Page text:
Spring is in the air and to many people, that is welcome news! But parents of children with Sensory Processing Disorder, that is not always the case. There are a lot of reasons that make spring a little difficult for these children.
Oh yes, allergies. While nasal congestion, sneezing and itchy, watery eyes can be annoying to most people that suffer from them, for a child with Sensory Processing Disorder, allergies are even worse. When a child is hypersensitive to sensory input, a body’s reaction to allergens can be intolerable.
Photo courtesy of fda.org
Many people think there is precious little you can do to prevent allergies, but there are actually a lot of things that can be done to help any allergy sufferer. If your sensory sensitive child has a difficult time managing seasonal allergies you may want to try HEPA air filters, as well as a HEPA vacuum cleaner. A HEPA (high efficiency particulate air) filter, can trap pollens, dander and other allergens. Another way to keep allergens out of the house is to wash window screens, or better yet, resist the urge to open them up. An allergy sufferer should also wash their hair and body at the end of each day to wash away the pollens before going to bed. Wash clothing items that are typically not washed as often (like shoes or jackets) more often. Finally, if you child will tolerate it, use a saline rinse to clear nasal passages of allergens.
The changes in weather and temperature from cold, dry winter to a warm/cool, wet and budding spring can really affect the senses. The scents of grass and trees budding and the cleansing rain washing away the winter might be a great sensation to most of us, but the change can be overwhelming to the sensory sensitive kid.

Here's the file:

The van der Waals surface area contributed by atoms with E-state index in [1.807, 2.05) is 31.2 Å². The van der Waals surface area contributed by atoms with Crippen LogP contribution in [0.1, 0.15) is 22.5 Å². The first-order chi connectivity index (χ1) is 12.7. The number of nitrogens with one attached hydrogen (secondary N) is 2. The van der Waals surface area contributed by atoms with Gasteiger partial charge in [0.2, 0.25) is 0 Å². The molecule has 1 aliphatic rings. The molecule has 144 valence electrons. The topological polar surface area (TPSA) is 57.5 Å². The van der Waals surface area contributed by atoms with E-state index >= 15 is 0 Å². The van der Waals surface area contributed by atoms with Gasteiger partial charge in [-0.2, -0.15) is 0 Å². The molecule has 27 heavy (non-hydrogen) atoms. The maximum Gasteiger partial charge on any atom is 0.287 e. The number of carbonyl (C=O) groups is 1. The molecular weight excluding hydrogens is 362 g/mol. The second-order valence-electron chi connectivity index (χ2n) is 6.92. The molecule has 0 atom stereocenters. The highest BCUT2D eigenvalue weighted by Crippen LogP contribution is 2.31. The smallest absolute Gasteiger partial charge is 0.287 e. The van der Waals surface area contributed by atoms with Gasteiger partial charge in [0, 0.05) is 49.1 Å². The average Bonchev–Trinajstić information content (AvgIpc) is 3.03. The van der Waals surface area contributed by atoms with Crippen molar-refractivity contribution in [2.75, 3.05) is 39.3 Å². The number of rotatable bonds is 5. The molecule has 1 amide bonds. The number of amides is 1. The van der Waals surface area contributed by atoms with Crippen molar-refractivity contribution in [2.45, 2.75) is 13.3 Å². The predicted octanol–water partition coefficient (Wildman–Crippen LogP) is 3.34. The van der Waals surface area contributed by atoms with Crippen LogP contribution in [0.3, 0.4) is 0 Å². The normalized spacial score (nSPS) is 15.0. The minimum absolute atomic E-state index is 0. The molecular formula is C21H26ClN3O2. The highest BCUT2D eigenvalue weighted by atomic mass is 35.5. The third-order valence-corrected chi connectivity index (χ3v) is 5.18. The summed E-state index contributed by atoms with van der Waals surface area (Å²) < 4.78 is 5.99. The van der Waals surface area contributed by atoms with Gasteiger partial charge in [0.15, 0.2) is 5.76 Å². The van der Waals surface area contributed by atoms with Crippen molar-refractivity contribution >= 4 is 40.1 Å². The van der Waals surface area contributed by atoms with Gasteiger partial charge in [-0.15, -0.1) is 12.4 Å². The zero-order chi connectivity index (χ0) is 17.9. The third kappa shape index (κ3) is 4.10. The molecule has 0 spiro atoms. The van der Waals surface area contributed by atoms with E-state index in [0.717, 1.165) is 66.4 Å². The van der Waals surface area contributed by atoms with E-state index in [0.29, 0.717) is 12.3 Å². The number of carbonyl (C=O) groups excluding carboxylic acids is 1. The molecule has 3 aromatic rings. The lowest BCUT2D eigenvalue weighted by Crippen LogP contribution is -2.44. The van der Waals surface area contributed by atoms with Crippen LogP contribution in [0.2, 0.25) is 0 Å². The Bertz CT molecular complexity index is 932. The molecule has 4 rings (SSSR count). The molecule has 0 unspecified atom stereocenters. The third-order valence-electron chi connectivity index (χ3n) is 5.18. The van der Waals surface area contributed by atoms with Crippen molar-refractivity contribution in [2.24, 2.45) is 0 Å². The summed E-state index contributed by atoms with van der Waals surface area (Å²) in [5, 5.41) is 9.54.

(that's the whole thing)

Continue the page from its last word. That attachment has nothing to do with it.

Photo courtesy of farmersalmanac.com
There isn’t a whole lot that can be done to change the weather. The spring weather is coming sooner or later. You can help your child to “warm up” to the weather changes by talking about them ahead of time. “I’m looking forward to the sweet smell of the trees and flowers budding,” you might try. Or, “the spring rain is nature’s way of giving the earth a bath. It will feel so good.”
I don’t know about you, but changing out the winter wardrobe can feel a little strange at first. Lighter fabrics, shorter sleeves, shoes without socks, and frankly lighter weight clothes all around all can feel so different after the long winter of bundling up. It can take a little time transitioning, especially for someone that has sensory challenges.
The easiest thing you can do to help your child transition to spring clothes is to make sure and wash them all beforehand. New things may be scratchy and older things may need to be freshened up after sitting in the closet all winter. Make sure everything fits properly. If your kiddo has grown enough, old things may be a little tight, which might be uncomfortable to your child. Make sure to avoid clothing with scratchy tags, elastic waistbands or cuffs and annoying seams. SmartKnitKIDS seamless undies and socks feel great against the skin.
Daylight Savings Time
Many children thrive on routine and when that routine is disrupted just a little bit (looking at you, Daylight Savings Time), it can wreck havoc on the whole family. A sensory sensitive kid may have a tough time coping with the change, especially the spring change when everything gets a little earlier.
Well, we’re a little late to the game on this year’s Daylight Savings Time prep, but it never hurts lay out a good plan for future. The easiest way to prepare a child for Daylight Savings Time change is to gradually move bedtime back by several minutes each day by several days in advance. The gradual change will be less taxing on the child’s internal clock making the time change easier.
With a little bit of preparation, even your most sensory sensitive child can successfully navigate their way into spring.